The 6.7L Cummins engine comes equipped with a mass air flow (MAF) meter (arrow A), somethi
Intake and ExhaustDyno NumbersWe went back to Flash Auto to quantify the changes on the chassis dyno, particularly to see if the horsepower gains on the 6.7L would be as great as the 5.9L since it did not benefit from a full exhaust upgrade. With the Edge Juice in the Stock setting, the 5.9L gained 38 hp and 117 lb-ft of torque, and the horsepower peak rose 300 rpm. The 6.7L was even more impressive, gaining 64 hp and 158 lb-ft of torque with just the intake and exhaust. Clearly there are restrictions on the 6.7L besides the DPF and exhaust catalyst, since they were retained.Advantage: 6.7L Cummins
Performance Module Dyno NumbersTurning the Edge Juice up to the Tow setting netted another 44 hp and 127 lb-ft for the 5.9L and knocked the horsepower peak down to a stump-pulling 2,200 rpm. The 6.7L gained 30 hp and 96 lb-ft of torque from the Juice's Tow setting. Turning the Juice up to the Extreme setting gained another 35 hp and 106 lb-ft of torque for the 5.9L, and 23 hp and 51 lb-ft of torque for the 6.7L.Advantage: 5.9L Cummins
In order to fit the S&B intake box into the stock grommets, it was necessary to shave the
Fuel EconomyThe 5.9L truck was equipped with a 4-inch suspension lift and 35-inch tires on heavy 20-inch rims, and the owner was only getting 13 mpg in mixed highway and city driving. After the intake and Edge module were installed, mileage improved slightly to 14.5 mpg. When the Silverline exhaust was added, mileage improved to 16.5 mpg. "I had never been able to get 500 miles out of a tank of fuel before the exhaust was installed, but now I can," reported the 5.9L Cummins owner.
The owner of the 6.7L truck was not as scientific about recording his mileage, but he did experience a notable increase in mileage after the intake and module were installed. There also seemed to be another increase in fuel economy from the exhaust. The 6.7L owner was pleasantly surprised by the difference the exhaust made, considering that the factory diesel particulate filter and catalyst were both retained.Advantage: Tie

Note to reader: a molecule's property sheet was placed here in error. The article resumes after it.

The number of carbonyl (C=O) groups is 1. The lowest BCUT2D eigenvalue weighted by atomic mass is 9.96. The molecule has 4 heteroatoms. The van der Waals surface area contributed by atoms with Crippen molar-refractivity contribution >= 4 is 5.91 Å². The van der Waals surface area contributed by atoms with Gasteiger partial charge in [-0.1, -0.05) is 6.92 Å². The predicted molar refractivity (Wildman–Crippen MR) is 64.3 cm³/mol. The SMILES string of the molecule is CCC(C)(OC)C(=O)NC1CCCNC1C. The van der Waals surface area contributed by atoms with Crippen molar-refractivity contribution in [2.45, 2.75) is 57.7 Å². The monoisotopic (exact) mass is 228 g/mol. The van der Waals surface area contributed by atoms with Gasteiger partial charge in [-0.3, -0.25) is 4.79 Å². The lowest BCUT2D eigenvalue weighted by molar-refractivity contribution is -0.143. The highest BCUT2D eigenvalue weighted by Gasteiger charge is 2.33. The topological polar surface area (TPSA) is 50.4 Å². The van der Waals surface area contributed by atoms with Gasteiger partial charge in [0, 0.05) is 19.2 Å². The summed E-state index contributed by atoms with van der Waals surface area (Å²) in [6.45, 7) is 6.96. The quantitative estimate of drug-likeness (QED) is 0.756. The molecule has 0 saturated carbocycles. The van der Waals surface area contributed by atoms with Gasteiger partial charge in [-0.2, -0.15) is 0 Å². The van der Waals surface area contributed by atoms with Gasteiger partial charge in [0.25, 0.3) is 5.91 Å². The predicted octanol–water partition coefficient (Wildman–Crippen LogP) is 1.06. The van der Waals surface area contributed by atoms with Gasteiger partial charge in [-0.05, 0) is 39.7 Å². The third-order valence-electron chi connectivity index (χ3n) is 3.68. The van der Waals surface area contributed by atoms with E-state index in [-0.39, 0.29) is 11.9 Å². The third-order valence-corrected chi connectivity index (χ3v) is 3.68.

The S&B intake kit offered excellent fitment on both trucks, wrapping around the battery a
ConclusionThe 6.7L Cummins didn't show the same power potential as the 5.9L, but that's no surprise considering that it's saddled with so many emissions controls. What is surprising was that even with an increased stroke length (4.88 inches versus 4.72 inches), the 6.7L made peak horsepower at a significantly higher rpm than the 5.9L Cummins. The fact that we were able to get so much out of the 6.7L without affecting the DPF or throwing any codes spoke volumes about the quality of parts that S&B, Edge, and Silverline are producing.
As more 6.7L Cummins-equipped trucks hit the roads, we expect even more products to become available for them in the future, closing the gap between the new 6.7L and the trusty 5.9L. While the displacement may have changed, the Cummins B-series engine is still alive and well.